The quiet and polite people in the library said to the library workers, “Oh, those rowdy young people!  Something must be done!”

The library workers said to the library director, “Oh, those rowdy young people and those complaining people in the library!  Something must be done!”

The library director had no one to tell.  Sighing a deep sigh, she added “Do something about the rowdy young people” to her library to-do list.  Then she thought and thought and thought about what to do.  She even prayed about what to do.

The library director remembered that her husband had told her she should write a book about the library.  So she wrote a book about the rowdy young people at the library.  But like many people who start to write a story, she didn’t know how her story would end. Which ending should she choose from among all of the possible endings?

Possible ending #1:

The library director left her family behind each evening that the library was open so she could go to the library and say, “Be quiet!” “Don’t use those words!” “Quit bothering him!” and “No skateboarding in the library!” to the rowdy young people.   While the library director was at the library, her husband ate pizza with friends without her.  He went to the movies without her.  When her grown-up children came home for their Christmas vacation, they went shopping without her.   The library was still full of loud and impolite people, including the library director who didn’t want to be there and yelled at the rowdy young people.  The library director did not like this ending.

Possible ending #2:

The library director put a sign on the door of the library.  It said, “No rowdy young people allowed!”  This made the library director and all the workers at the friendly little library sad.  Where would the rowdy young people go?  Where would they take all the excitement they made if they were no longer allowed to bring it to the library? The library director did not like this ending.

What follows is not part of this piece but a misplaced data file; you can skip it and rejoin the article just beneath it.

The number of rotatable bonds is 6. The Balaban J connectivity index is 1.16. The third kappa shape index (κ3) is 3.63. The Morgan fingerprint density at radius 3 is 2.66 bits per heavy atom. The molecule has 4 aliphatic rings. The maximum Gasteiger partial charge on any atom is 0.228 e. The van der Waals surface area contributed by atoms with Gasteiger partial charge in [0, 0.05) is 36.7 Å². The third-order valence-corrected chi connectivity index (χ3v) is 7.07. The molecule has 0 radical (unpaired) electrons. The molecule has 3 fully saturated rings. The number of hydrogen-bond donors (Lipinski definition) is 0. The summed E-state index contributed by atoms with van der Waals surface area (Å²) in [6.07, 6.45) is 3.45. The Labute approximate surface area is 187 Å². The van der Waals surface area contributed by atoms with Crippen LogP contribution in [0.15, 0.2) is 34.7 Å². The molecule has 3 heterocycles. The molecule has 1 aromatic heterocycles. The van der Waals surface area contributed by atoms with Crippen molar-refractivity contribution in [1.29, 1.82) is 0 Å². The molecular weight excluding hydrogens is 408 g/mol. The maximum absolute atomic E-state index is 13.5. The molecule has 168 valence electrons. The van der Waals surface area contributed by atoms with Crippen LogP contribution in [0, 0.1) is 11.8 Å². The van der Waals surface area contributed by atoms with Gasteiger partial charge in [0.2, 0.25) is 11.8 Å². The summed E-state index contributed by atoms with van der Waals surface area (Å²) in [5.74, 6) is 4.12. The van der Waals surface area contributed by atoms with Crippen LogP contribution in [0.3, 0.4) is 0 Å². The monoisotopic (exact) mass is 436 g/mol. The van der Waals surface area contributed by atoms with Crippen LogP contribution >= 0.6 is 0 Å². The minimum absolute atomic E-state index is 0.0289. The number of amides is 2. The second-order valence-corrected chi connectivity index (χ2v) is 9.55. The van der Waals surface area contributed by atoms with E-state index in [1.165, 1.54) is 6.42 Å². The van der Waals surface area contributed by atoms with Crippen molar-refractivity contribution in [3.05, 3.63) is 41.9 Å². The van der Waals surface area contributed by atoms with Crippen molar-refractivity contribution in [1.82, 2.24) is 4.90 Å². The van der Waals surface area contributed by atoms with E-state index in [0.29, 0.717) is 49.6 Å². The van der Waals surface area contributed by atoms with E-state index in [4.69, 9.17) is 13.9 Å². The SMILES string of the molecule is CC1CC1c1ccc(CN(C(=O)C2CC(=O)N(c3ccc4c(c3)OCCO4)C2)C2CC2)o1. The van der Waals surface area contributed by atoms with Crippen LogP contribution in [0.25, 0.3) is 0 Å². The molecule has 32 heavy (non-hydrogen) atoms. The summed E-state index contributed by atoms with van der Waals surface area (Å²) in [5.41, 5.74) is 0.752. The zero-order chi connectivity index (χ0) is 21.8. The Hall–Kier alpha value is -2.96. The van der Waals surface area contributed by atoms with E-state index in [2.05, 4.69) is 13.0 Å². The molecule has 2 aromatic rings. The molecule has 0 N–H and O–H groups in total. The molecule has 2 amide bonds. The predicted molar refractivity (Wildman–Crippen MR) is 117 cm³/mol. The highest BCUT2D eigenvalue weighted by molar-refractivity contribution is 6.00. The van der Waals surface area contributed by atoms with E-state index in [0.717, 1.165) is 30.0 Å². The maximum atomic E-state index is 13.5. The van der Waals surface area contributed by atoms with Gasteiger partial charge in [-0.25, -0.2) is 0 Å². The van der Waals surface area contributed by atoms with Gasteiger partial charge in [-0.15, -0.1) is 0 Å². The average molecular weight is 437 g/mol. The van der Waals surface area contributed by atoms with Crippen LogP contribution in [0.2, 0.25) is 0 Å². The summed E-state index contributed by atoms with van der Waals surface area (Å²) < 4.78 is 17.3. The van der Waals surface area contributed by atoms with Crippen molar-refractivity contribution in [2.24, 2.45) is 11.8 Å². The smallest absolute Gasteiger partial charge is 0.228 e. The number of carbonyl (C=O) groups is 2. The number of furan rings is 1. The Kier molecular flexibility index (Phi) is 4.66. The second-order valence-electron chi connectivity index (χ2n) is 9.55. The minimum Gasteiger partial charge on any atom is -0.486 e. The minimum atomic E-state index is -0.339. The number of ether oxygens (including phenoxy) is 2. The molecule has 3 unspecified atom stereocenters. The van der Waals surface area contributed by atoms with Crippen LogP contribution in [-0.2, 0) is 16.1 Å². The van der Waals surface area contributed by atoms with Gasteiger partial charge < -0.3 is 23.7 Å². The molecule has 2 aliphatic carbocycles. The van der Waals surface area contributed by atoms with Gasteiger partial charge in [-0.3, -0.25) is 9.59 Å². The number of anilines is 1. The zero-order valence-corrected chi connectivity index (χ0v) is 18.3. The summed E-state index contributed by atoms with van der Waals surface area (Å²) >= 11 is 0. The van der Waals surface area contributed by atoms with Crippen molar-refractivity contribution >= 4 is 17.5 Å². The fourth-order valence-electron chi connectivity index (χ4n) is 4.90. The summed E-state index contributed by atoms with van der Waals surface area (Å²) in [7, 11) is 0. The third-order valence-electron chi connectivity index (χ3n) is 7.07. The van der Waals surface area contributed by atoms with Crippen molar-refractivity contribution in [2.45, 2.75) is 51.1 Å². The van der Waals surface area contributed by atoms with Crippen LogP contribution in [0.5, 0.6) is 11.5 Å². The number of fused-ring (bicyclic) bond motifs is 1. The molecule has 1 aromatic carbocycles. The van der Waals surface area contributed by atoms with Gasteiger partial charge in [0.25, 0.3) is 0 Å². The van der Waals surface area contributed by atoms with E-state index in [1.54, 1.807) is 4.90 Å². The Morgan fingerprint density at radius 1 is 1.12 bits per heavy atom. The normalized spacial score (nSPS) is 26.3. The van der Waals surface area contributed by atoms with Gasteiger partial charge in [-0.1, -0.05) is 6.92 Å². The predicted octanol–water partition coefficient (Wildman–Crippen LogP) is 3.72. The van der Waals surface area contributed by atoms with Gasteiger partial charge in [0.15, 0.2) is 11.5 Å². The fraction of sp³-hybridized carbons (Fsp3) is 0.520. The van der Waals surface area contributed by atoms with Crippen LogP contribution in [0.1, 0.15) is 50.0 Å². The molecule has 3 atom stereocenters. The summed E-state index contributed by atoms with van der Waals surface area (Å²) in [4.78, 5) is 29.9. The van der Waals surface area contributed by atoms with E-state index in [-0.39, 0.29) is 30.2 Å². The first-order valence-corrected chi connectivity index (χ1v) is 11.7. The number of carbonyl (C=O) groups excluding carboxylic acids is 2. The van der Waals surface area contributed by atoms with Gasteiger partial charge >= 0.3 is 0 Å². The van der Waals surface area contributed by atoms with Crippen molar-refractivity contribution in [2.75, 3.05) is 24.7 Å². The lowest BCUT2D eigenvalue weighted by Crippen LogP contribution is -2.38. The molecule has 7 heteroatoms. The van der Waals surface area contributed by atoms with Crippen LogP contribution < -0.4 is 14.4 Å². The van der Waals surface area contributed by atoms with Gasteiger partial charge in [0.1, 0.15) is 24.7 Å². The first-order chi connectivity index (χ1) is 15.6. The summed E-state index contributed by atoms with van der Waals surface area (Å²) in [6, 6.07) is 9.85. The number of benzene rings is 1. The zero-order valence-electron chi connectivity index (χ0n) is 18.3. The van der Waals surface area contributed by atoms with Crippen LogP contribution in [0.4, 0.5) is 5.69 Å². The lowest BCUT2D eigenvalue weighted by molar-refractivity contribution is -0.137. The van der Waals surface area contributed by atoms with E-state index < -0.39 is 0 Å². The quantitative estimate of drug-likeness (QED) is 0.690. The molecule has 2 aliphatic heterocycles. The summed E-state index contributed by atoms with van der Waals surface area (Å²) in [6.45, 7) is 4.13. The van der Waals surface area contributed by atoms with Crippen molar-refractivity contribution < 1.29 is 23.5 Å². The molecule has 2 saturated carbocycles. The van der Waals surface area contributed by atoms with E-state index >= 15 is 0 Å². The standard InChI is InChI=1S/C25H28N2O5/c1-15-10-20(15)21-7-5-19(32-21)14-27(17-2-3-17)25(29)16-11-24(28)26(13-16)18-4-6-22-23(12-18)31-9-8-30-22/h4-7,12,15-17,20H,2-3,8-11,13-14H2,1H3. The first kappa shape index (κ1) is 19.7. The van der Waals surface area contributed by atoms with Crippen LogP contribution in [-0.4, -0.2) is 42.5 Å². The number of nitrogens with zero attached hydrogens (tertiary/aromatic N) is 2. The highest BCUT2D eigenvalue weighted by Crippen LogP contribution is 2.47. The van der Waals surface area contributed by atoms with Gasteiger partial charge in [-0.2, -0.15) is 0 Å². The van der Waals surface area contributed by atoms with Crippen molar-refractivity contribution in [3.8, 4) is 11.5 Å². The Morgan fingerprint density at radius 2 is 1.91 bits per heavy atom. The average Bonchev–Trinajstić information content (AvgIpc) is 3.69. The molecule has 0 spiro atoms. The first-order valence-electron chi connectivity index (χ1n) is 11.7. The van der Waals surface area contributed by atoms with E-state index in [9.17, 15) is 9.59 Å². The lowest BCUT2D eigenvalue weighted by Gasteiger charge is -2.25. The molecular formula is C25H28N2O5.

Possible ending #3 
AKA, the real ending to this real story:

The library director went to the rowdy young people and said, “Hi, there.  I am the library director.  I have been hearing about you and need your help.  We need to work together to make the library a nice place for people to come. "

Then the library director talked to the rowdy young people whenever they came into the library for a few days.  She took her laptop and sat with the rowdy young people.  She even signed up for Facebook so she could be friends with the rowdy young people.

The library was not quite so exciting when the library director was around.  But it was still warm and friendly in the library on cold winter afternoons.  So the no-longer-quite-so-rowdy young people kept coming back.  Even when the library director went to the movies with her husband and grown-up children, the library was still a warm and friendly place with only a little rowdiness. The quiet and polite people in the library were happier.  The library staff was happier.  And the library director had new Facebook friends.  This made her very happy.